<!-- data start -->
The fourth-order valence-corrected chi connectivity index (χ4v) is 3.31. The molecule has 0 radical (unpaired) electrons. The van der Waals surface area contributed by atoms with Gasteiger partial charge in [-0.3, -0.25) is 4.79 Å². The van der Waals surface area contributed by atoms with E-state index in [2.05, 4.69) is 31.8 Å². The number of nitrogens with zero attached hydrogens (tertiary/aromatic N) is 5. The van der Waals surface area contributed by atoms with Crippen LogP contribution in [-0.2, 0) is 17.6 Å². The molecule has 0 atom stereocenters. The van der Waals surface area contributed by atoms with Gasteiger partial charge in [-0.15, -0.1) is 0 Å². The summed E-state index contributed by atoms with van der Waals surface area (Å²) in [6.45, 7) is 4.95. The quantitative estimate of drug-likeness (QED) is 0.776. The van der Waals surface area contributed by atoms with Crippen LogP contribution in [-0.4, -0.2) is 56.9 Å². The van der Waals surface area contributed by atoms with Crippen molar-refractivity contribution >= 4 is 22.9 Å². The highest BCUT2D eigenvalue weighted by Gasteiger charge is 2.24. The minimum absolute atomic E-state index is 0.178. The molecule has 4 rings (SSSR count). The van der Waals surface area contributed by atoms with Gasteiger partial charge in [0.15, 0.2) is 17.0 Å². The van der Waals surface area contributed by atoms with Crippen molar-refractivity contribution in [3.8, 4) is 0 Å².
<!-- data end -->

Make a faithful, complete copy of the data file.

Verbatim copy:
The fourth-order valence-corrected chi connectivity index (χ4v) is 3.31. The molecule has 0 radical (unpaired) electrons. The van der Waals surface area contributed by atoms with Gasteiger partial charge in [-0.3, -0.25) is 4.79 Å². The van der Waals surface area contributed by atoms with E-state index in [2.05, 4.69) is 31.8 Å². The number of nitrogens with zero attached hydrogens (tertiary/aromatic N) is 5. The van der Waals surface area contributed by atoms with Crippen LogP contribution in [-0.2, 0) is 17.6 Å². The molecule has 0 atom stereocenters. The van der Waals surface area contributed by atoms with Gasteiger partial charge in [-0.15, -0.1) is 0 Å². The summed E-state index contributed by atoms with van der Waals surface area (Å²) in [6.45, 7) is 4.95. The quantitative estimate of drug-likeness (QED) is 0.776. The van der Waals surface area contributed by atoms with Crippen LogP contribution in [-0.4, -0.2) is 56.9 Å². The van der Waals surface area contributed by atoms with Crippen molar-refractivity contribution >= 4 is 22.9 Å². The highest BCUT2D eigenvalue weighted by Gasteiger charge is 2.24. The minimum absolute atomic E-state index is 0.178. The molecule has 4 rings (SSSR count). The van der Waals surface area contributed by atoms with Gasteiger partial charge in [0.15, 0.2) is 17.0 Å². The van der Waals surface area contributed by atoms with Crippen molar-refractivity contribution in [3.8, 4) is 0 Å².